Places of Worship have resumed congregational and other worship services as of 26 June 2020, starting at 50 persons at a time.



    1800 333 9999

    COVID-19 Info Bot Info Bot



    As of September 22, 2020

    COVID-19 remains a risk in Singapore and travel is not advised.



The total number of confirmed COVID-19 cases 5,047, recovered cases 4,717, deaths 103, recorded in Hong Kong as of 22nd September , 2020


    Upon arrival, inbound travellers are required to submit the health declaration result to the staff of the Department of Health.


    Depending on the situation of the travellers, they will receive corresponding arrangements.

    The Department of Health will issue quarantine orders to all passengers arriving at the Hong Kong International Airport (except exempted persons).

    The Government adopts a risk-based approach to decide which groups need a stay in the quarantine centres. Those for home quarantine will be put on electronic wristband.

    Inbound travellers proceed to the immigration procedures, collect baggage and clear customs.


    Hong Kong has felt relatively normal this year compared with its peers, which enacted strict lockdown measures.


    Hong Kong went through phased closures of government offices, schools, gyms and bars. But other services were relatively unaffected, including dine-in service at restaurants, shops, malls, and trains.


    As of July 2nd, office workers were back to business and the city has reopened its gyms and even nightclubs.


    Centre for Health Protection Hotline

    2125 1111 / 2125 1122


    HKSAR Government COVID-19 Helpline

    WhatsApp9617 1823



    as of September 22, 2020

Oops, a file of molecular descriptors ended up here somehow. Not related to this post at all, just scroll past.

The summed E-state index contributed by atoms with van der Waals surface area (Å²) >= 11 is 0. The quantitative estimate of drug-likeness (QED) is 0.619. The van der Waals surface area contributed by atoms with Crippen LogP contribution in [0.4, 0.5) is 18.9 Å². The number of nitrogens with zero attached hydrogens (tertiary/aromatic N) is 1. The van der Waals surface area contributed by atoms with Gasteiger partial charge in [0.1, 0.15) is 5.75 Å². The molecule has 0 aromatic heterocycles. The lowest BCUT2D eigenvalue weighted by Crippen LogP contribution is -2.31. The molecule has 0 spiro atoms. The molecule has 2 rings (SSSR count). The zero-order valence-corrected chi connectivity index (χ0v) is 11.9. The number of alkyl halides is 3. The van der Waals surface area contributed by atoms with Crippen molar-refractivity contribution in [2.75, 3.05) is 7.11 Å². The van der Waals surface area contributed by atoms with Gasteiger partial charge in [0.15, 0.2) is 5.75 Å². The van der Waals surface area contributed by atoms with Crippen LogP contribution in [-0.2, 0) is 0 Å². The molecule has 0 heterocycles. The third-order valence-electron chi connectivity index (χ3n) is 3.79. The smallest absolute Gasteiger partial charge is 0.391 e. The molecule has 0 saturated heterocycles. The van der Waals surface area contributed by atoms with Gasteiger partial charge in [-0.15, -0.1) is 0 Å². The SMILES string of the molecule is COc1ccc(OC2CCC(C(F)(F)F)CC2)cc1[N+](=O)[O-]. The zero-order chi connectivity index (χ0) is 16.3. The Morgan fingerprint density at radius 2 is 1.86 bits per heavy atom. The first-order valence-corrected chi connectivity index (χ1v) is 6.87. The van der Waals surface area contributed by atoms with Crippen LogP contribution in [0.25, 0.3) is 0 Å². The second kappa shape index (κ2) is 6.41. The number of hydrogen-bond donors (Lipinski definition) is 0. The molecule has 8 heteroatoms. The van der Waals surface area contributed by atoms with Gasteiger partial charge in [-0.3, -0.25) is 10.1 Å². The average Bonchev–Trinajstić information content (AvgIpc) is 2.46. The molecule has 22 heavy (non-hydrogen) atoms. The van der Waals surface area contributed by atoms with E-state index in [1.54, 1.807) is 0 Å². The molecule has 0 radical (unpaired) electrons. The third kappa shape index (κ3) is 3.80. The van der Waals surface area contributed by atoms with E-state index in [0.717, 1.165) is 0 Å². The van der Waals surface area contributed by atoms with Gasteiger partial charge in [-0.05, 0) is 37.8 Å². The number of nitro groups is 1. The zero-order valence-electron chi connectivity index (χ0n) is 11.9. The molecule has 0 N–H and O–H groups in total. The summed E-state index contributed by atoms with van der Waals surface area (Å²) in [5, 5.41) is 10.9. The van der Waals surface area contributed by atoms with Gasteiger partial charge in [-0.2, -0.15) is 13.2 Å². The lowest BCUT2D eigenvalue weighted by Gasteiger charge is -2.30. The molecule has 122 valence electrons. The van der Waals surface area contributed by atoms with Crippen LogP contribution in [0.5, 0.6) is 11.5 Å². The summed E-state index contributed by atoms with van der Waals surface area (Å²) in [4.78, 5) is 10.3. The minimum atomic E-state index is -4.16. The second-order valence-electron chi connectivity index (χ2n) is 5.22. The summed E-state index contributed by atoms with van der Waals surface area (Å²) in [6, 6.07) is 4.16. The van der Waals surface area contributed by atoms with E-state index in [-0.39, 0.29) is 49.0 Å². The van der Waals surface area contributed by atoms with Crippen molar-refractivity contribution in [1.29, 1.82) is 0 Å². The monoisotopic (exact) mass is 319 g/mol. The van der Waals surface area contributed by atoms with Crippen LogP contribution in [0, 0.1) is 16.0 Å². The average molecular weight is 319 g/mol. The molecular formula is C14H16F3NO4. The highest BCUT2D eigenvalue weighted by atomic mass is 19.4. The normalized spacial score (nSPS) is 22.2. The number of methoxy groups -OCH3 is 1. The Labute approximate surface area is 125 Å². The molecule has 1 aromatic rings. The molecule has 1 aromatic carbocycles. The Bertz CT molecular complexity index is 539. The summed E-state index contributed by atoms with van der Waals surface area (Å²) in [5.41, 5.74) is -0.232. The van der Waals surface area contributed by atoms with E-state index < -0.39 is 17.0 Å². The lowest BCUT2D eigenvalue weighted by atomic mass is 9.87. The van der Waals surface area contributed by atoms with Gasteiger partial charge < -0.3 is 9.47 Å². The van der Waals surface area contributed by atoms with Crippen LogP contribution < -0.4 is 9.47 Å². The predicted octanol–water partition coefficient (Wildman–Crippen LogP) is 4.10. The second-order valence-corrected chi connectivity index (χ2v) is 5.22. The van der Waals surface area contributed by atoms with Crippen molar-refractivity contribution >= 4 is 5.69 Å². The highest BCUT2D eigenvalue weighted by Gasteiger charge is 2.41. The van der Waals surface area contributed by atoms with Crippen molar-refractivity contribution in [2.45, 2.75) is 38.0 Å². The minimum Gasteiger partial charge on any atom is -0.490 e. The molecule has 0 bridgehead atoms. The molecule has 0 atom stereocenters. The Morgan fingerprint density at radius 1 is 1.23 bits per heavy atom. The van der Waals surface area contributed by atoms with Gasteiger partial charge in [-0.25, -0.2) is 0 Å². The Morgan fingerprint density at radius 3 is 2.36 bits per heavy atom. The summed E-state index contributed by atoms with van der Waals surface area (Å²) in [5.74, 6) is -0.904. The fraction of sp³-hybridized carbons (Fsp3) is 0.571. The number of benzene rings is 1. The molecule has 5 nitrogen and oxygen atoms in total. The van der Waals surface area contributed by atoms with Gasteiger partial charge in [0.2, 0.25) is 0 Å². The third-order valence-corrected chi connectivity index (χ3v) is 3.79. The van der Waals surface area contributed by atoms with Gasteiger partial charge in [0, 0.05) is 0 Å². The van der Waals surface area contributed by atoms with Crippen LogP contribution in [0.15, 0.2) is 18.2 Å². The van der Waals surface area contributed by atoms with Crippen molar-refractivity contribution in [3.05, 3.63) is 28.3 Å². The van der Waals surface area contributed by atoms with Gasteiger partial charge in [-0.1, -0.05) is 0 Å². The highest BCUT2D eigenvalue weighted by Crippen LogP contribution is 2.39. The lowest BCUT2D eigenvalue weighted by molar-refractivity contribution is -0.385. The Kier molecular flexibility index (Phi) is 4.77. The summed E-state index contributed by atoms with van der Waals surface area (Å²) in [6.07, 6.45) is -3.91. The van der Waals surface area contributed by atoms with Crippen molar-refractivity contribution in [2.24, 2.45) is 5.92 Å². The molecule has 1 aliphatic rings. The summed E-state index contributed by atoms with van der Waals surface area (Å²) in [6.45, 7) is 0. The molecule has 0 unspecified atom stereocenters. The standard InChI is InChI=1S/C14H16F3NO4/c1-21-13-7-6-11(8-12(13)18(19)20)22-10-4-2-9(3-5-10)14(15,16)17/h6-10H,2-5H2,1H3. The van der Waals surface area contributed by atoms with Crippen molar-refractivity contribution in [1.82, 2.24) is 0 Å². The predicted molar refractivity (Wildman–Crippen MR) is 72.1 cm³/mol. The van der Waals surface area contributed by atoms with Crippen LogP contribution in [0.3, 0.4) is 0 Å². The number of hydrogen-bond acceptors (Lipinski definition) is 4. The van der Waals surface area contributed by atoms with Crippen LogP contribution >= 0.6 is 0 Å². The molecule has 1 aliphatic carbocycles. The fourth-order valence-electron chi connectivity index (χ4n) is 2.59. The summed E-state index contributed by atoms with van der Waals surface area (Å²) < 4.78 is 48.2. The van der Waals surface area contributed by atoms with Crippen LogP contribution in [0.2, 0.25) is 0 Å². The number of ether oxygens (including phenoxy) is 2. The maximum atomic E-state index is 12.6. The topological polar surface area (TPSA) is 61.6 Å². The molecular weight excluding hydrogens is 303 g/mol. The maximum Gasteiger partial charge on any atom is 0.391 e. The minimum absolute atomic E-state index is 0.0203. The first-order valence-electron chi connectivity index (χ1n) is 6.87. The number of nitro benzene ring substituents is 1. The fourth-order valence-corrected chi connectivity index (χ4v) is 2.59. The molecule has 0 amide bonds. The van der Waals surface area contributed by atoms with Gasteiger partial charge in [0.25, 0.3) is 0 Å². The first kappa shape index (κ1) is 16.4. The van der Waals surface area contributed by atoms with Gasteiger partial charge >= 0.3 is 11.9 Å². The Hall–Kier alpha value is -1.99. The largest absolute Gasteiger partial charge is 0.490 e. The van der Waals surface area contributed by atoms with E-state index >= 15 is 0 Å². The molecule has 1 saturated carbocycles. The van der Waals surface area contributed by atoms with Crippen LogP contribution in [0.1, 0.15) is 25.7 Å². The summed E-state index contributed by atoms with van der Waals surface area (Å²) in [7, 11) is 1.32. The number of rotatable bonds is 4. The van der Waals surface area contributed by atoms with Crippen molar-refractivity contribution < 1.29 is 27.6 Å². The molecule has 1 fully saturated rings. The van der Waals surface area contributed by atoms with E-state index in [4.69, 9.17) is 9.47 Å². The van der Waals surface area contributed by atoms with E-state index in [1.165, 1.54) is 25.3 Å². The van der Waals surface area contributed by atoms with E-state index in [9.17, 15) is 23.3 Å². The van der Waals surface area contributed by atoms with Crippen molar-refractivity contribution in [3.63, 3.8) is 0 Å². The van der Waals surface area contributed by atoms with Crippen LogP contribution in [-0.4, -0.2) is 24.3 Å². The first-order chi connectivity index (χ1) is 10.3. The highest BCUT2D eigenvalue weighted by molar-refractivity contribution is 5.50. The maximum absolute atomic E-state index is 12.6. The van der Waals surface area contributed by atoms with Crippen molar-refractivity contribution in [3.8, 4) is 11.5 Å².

COVID-19 is present in Hong Kong and travel is not advised.


    In addition, the National security legislation for Hong Kong came into effect on 1 July 2020.


    This law could be interpreted broadly.

    You could break the law without intending to. The maximum penalty under this law in Hong Kong is life imprisonment.



The total number of confirmed COVID-19 cases 85,297, recovered cases 80,497, deaths 4,634, recorded in China as of 22nd September, 2020


    China will not allow most foreigners to enter China.

    If despite our advice you travel to China, be aware that you may be refused entry to China if you hold a Chinese visa or residence permit issued

    before 26 March.

    China has suspended all visas on arrival, including transit visas. If you travel to China despite our advice, you will be subject to 14 days mandatory quarantine at a designated hotel, local isolation centre or a medical facility at your own expense.

    These quarantine requirements may be

    expanded at short notice.


    Fully reopened with strict outlined requirements such as mask wearing, social distancing, reduced gathering and improved hygiene for society. 

    People in China are gradually adapting to the new realities of life under the pandemic.


    For All Medical Emergencies